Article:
How, why, when and by whom is the human body choreographed?
This is one of dancer Yvonne Rainer’s most celebrated performances. Through bodily movement Rainer experiments with notions of choreography. This piece, Trio A (1966), questions the aesthetic goals of postmodern dance and highly institutionalised, choreographed dance – like ballet. Each of Rainer’s movements, each bodily task, is performed with the same amount of energy as the movement before. The piece comprises a sequence of unpredictable movements that unfold in a continuous motion, deliberately opposing familiar dance patterns of development and climax. She’s attempting to strip her body down to movement, to task-orientated womanlike movement. She dances with emphasis on a neutral – un emotive – approach to movement execution and a lack of interaction with the audience.
She has her feet grounded on the floor, she lies on the floor, in opposition to ballet which seeks gravity defying vertical lines. She allows herself to lie down and collect her breath, exploring the motif of exhaustion. In allowing time in her performance to listen and respond to exhaustion: Rainer is using her own individual body as choreographer. Throughout this stage of her career she worked towards movement becoming something of an object, to be examined without any psychological, social or formal motives. Rainer wrote the “No Manifesto,” which was a strategy formulated to demystify dance and to break away from historical clichés:
NO to spectacle.
No to virtuosity.
No to transformations and magic and make-believe.
No to the glamour and transcendency of the star image.
No to the heroic.
No to the anti-heroic.
No to trash imagery.
No to involvement of performer or spectator,
No to style.
No to camp.
No to seduction of spectator by the wiles of the performer.
No to eccentricity.
No to moving or being moved.
Dance is, for Rainer, littered with past performance clichés: bodily and body archetypes. Dance is manipulatable, it is highly commercialised. Dance can attempt to seduce the spectator: through use of ‘spectacle’, ‘glamour’, ‘trash imagery’, the use of ‘the heroic’. Our bodies can, in extension, be used to seduce the spectator. What the above ‘No Manifesto’ attempts to revert, is the possibility for the body to become saturated with signifiers, clichés, that function as a distraction from the individuals movement. Clichés that so often function for commerce.
Rainer is cool because 50 years after Trio A was performed these are still some of the most pressing motifs within performance art discourse, but motifs that ripple across disciplines. Aaron spoke about the ‘uncertain’ state that seems to have been manifested in late capitalism – epitomised by the modern urban zeitgeist. There is radical academia being written about this ‘uncertain’ state – a state produced by and for capitalism. We can swap ‘uncertain’ for the Art History term ‘precarious’.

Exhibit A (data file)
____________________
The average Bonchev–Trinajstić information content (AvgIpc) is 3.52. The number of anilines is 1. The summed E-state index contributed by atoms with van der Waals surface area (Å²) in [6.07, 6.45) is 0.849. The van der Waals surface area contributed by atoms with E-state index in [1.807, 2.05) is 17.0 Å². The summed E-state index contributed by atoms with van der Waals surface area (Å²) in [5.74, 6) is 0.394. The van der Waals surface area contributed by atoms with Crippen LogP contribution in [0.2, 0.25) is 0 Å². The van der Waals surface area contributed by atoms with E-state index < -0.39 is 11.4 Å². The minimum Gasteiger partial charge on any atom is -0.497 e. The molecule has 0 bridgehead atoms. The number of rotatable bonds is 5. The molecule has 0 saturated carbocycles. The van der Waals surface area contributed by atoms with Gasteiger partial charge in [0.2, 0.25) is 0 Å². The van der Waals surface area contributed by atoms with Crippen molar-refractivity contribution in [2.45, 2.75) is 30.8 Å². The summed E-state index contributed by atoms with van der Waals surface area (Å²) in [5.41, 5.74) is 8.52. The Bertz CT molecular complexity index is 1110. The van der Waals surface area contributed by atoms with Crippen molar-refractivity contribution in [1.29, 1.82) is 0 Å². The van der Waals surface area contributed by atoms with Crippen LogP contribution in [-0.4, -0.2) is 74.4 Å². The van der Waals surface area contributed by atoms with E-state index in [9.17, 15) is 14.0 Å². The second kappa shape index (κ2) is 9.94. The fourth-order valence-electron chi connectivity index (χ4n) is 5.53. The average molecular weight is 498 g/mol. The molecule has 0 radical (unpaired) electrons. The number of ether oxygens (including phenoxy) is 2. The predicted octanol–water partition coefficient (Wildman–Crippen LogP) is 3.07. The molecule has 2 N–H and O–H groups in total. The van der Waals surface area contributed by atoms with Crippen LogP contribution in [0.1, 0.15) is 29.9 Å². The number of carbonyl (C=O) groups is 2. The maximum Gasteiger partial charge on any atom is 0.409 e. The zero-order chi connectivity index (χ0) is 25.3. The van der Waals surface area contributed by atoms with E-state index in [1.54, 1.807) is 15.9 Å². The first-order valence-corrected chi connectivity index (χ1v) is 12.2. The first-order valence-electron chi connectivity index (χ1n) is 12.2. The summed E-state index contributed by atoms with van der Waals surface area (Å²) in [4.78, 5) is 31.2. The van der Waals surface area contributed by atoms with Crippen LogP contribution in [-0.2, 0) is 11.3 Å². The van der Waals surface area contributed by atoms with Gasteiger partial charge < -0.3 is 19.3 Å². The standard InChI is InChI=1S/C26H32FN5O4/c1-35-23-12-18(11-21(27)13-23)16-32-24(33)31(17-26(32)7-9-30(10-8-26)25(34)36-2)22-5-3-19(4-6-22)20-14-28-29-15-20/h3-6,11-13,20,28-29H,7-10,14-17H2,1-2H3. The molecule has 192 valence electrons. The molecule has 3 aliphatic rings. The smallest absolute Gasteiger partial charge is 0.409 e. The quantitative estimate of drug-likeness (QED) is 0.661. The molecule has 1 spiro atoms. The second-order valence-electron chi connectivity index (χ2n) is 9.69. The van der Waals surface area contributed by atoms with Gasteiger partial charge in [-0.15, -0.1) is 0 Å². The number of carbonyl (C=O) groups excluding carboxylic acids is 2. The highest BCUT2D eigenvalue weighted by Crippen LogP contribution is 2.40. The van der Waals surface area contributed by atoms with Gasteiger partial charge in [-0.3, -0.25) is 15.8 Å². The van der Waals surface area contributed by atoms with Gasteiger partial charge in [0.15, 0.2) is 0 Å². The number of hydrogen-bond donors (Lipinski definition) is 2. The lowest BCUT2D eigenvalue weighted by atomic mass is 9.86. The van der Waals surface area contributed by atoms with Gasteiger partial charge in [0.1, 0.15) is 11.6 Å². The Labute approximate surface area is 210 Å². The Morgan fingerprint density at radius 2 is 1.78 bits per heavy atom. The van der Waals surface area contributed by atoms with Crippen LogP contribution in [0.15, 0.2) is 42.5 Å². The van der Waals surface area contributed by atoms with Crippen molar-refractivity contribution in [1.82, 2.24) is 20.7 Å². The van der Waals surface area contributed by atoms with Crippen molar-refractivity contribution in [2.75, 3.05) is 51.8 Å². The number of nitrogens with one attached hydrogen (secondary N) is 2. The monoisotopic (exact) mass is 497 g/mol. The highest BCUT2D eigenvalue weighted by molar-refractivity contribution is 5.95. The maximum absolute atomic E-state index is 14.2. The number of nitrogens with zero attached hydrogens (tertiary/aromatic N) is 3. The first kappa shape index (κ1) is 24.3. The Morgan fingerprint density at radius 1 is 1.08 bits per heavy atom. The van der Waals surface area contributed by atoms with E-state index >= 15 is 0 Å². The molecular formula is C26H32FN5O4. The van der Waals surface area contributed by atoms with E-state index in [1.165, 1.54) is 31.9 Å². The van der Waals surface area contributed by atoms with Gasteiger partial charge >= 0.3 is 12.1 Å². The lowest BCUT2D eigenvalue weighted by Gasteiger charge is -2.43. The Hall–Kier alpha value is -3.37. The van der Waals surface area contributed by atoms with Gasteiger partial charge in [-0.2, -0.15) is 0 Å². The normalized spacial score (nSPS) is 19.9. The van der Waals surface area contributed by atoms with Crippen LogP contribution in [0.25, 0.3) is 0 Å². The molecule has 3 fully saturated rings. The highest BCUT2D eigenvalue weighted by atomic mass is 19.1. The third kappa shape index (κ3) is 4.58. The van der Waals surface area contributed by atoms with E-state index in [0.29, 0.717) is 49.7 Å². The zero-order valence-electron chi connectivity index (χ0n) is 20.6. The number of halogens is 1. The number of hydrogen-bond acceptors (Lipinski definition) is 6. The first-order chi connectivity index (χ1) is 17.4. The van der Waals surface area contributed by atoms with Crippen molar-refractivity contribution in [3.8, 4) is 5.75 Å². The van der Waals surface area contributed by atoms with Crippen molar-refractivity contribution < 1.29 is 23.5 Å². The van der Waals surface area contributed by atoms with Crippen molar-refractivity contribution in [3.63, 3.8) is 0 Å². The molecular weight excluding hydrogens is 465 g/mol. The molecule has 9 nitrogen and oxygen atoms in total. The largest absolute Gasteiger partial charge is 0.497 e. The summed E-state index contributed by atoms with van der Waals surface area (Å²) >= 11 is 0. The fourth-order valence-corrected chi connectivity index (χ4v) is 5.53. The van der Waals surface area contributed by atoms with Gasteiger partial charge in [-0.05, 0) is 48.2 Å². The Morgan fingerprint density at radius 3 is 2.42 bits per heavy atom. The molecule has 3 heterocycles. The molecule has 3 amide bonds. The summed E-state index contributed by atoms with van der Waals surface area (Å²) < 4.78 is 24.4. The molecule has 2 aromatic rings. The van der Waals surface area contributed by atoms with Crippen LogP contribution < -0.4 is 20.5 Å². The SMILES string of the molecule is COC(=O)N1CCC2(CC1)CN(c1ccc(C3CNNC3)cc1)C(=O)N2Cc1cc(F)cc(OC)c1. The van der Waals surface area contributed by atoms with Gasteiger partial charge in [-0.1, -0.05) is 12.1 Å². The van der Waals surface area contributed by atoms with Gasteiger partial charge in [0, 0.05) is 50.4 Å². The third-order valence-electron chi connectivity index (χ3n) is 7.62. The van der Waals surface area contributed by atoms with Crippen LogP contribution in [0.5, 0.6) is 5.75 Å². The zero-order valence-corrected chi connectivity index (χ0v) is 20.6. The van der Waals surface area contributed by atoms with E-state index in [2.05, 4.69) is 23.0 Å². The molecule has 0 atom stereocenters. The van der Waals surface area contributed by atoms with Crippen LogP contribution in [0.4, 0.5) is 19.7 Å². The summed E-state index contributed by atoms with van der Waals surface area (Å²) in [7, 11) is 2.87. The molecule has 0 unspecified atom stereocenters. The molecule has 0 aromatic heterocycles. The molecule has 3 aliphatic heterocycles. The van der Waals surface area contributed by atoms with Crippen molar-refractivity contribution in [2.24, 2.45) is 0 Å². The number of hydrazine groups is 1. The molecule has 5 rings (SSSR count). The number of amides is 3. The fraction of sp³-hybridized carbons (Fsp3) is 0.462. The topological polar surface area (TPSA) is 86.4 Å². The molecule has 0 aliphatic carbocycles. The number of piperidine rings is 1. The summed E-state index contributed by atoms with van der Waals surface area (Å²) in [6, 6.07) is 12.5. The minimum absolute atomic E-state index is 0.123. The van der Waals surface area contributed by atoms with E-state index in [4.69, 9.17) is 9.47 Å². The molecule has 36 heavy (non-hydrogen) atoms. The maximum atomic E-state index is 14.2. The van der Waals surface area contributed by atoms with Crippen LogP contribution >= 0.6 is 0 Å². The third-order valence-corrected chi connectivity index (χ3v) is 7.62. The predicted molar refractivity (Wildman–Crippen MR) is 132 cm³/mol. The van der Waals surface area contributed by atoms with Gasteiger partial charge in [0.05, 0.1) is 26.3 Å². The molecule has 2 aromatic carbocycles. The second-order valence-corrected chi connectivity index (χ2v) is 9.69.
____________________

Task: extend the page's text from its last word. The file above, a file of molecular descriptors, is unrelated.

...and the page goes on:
Precarity is difficult to define (or I’m shying away from it in this moment). But rather easy to feel: I feel precarious about my future, unsure how generation Y’s student debt will settle us kindly in to the tory austerity post-uni life. I feel precarious at the thought of graduating, disillusioned by grad scheme / office job / capitol generating / square visioned pathways. As a child I was certain I wanted to be an artist. But now, I feel certain there are too many of us aspiring for the same dream of artistic emancipation, and I feel certain this emancipation is in contra to the forces of hegemony, and their notion of progression. I am, therefore, in the precariat. Precarity feeds from the Occupy Wall Street movement – for the 99%. It purposes compassion and congruent solidarity through a consideration of how we are held in violent relationality by the group differentiations that are reproduced by capitalism.
(Aaron’s phd essay links here, the relationship between Dubai the city and the body – the city and identity)
I would argue precarity physically manifests itself as exhaustion. A stifling exhaustion, so systemic and hegemonic it is choreographed. A choreography epitomised in the ideal symbol of bodily control – the pirouette.
‘This is where the inescapable topography fantasy of modernity informs its choreopolitical formation: for modernity imagines its topography as already abstracted from its grounding on a land previously occupied by other human bodies, other life forms, filled with other dynamics, gestures, steps, and temporalities…’ Lepecki 14
The pirouette, a vitruvian lens, is a choreopolitical metaphor for late modernity. We are taught to be in awe of the ballerina’s body, the olympian’s body, the celebrity’s body, any Body that is not our own. We pump our bodies with caffeine / sugar / smoke because advertising tells us to, while simultaneous advertising tells us these habits will rot / impotent / clog our body -adverts funded by competing caffeine / sugar / smoke companies. It’s a mess. Where’s the truth? Whats the point? Yvonne Rainer gets close to answering this in Trio A. The point is movement, honest uncommercial individual choreography…
More next time.
But to rise out of this dark depth, I offer Chaplin (1936). The genius Chaplin in this clip exemplifies the exhaustive Post-Fordist state. Chaplin uses his body to communicate / comment / laugh at the violence of the assembly line in battle: the body battling and engulfed by modernity.
Andre Lepecki, “The Political Ontology of Movement,” in Exhausting Dance: Performance and the Politics of Movement,(New York: Routledge, 2006), 1-18.
Women and performance: A journal of feminist theory. This online journal has various essays on precarity by the likes of Fred Moten, William Pope L, and Rizvana Bradley (UCL History of Art lecturer).